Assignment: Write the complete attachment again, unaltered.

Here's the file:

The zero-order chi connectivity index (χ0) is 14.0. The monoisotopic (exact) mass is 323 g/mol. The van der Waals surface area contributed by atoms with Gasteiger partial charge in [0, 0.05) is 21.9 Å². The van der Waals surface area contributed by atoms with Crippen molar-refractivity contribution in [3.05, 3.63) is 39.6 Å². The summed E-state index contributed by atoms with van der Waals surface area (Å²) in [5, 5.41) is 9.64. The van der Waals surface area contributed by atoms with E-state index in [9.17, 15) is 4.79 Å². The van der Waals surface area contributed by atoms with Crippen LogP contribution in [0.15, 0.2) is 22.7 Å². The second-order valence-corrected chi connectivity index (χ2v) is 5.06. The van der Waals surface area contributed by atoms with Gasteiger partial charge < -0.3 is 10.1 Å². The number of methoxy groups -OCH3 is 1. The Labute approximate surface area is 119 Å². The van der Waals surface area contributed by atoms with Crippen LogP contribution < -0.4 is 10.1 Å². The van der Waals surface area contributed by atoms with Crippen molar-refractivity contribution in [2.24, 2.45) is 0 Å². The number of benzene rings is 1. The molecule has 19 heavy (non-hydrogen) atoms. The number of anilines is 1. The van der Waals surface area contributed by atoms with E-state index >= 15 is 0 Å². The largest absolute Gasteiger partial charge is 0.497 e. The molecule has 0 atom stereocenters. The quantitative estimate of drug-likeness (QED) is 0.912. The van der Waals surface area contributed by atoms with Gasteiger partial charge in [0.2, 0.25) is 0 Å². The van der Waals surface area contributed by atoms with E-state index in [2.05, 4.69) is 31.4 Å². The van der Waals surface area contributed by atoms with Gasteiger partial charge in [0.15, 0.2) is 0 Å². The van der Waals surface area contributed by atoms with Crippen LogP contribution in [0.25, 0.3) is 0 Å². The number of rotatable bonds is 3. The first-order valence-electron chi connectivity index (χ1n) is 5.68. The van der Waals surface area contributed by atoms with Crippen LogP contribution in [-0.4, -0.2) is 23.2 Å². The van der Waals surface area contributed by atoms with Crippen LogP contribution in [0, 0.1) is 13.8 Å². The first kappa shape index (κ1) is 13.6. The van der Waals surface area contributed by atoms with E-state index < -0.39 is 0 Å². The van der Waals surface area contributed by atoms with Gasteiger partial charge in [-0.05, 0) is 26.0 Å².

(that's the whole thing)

The zero-order chi connectivity index (χ0) is 14.0. The monoisotopic (exact) mass is 323 g/mol. The van der Waals surface area contributed by atoms with Gasteiger partial charge in [0, 0.05) is 21.9 Å². The van der Waals surface area contributed by atoms with Crippen molar-refractivity contribution in [3.05, 3.63) is 39.6 Å². The summed E-state index contributed by atoms with van der Waals surface area (Å²) in [5, 5.41) is 9.64. The van der Waals surface area contributed by atoms with E-state index in [9.17, 15) is 4.79 Å². The van der Waals surface area contributed by atoms with Crippen LogP contribution in [0.15, 0.2) is 22.7 Å². The second-order valence-corrected chi connectivity index (χ2v) is 5.06. The van der Waals surface area contributed by atoms with Gasteiger partial charge < -0.3 is 10.1 Å². The number of methoxy groups -OCH3 is 1. The Labute approximate surface area is 119 Å². The van der Waals surface area contributed by atoms with Crippen LogP contribution < -0.4 is 10.1 Å². The van der Waals surface area contributed by atoms with Crippen molar-refractivity contribution in [2.24, 2.45) is 0 Å². The number of benzene rings is 1. The molecule has 19 heavy (non-hydrogen) atoms. The number of anilines is 1. The van der Waals surface area contributed by atoms with E-state index >= 15 is 0 Å². The largest absolute Gasteiger partial charge is 0.497 e. The molecule has 0 atom stereocenters. The quantitative estimate of drug-likeness (QED) is 0.912. The van der Waals surface area contributed by atoms with Gasteiger partial charge in [0.2, 0.25) is 0 Å². The van der Waals surface area contributed by atoms with E-state index in [2.05, 4.69) is 31.4 Å². The van der Waals surface area contributed by atoms with Gasteiger partial charge in [0.15, 0.2) is 0 Å². The van der Waals surface area contributed by atoms with Crippen LogP contribution in [0.25, 0.3) is 0 Å². The number of rotatable bonds is 3. The first-order valence-electron chi connectivity index (χ1n) is 5.68. The van der Waals surface area contributed by atoms with Crippen LogP contribution in [-0.4, -0.2) is 23.2 Å². The van der Waals surface area contributed by atoms with Crippen LogP contribution in [0, 0.1) is 13.8 Å². The first kappa shape index (κ1) is 13.6. The van der Waals surface area contributed by atoms with E-state index < -0.39 is 0 Å². The van der Waals surface area contributed by atoms with Gasteiger partial charge in [-0.05, 0) is 26.0 Å².